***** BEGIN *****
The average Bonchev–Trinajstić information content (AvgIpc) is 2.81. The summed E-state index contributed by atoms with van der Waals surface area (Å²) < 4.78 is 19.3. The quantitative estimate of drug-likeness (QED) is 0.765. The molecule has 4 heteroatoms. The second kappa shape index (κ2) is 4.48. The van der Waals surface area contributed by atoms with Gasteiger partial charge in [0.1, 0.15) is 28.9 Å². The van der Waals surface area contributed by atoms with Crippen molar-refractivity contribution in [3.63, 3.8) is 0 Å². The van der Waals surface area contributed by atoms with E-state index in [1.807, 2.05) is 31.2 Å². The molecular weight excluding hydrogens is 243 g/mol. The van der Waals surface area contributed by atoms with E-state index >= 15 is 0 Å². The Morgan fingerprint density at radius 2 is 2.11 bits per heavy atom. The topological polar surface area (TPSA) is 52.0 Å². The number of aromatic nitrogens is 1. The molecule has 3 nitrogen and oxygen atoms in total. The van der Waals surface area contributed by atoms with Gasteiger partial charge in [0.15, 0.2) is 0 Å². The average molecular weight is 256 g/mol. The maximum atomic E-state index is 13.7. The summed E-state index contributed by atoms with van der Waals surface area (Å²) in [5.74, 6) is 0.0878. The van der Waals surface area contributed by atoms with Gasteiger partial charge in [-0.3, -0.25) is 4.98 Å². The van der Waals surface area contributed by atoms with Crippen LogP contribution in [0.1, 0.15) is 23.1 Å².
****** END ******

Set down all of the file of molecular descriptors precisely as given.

The average Bonchev–Trinajstić information content (AvgIpc) is 2.81. The summed E-state index contributed by atoms with van der Waals surface area (Å²) < 4.78 is 19.3. The quantitative estimate of drug-likeness (QED) is 0.765. The molecule has 4 heteroatoms. The second kappa shape index (κ2) is 4.48. The van der Waals surface area contributed by atoms with Gasteiger partial charge in [0.1, 0.15) is 28.9 Å². The van der Waals surface area contributed by atoms with Crippen molar-refractivity contribution in [3.63, 3.8) is 0 Å². The van der Waals surface area contributed by atoms with E-state index in [1.807, 2.05) is 31.2 Å². The molecular weight excluding hydrogens is 243 g/mol. The van der Waals surface area contributed by atoms with E-state index >= 15 is 0 Å². The Morgan fingerprint density at radius 2 is 2.11 bits per heavy atom. The topological polar surface area (TPSA) is 52.0 Å². The number of aromatic nitrogens is 1. The molecule has 3 nitrogen and oxygen atoms in total. The van der Waals surface area contributed by atoms with Gasteiger partial charge in [0.15, 0.2) is 0 Å². The average molecular weight is 256 g/mol. The maximum atomic E-state index is 13.7. The summed E-state index contributed by atoms with van der Waals surface area (Å²) in [5.74, 6) is 0.0878. The van der Waals surface area contributed by atoms with Gasteiger partial charge in [-0.3, -0.25) is 4.98 Å². The van der Waals surface area contributed by atoms with Crippen LogP contribution in [0.1, 0.15) is 23.1 Å².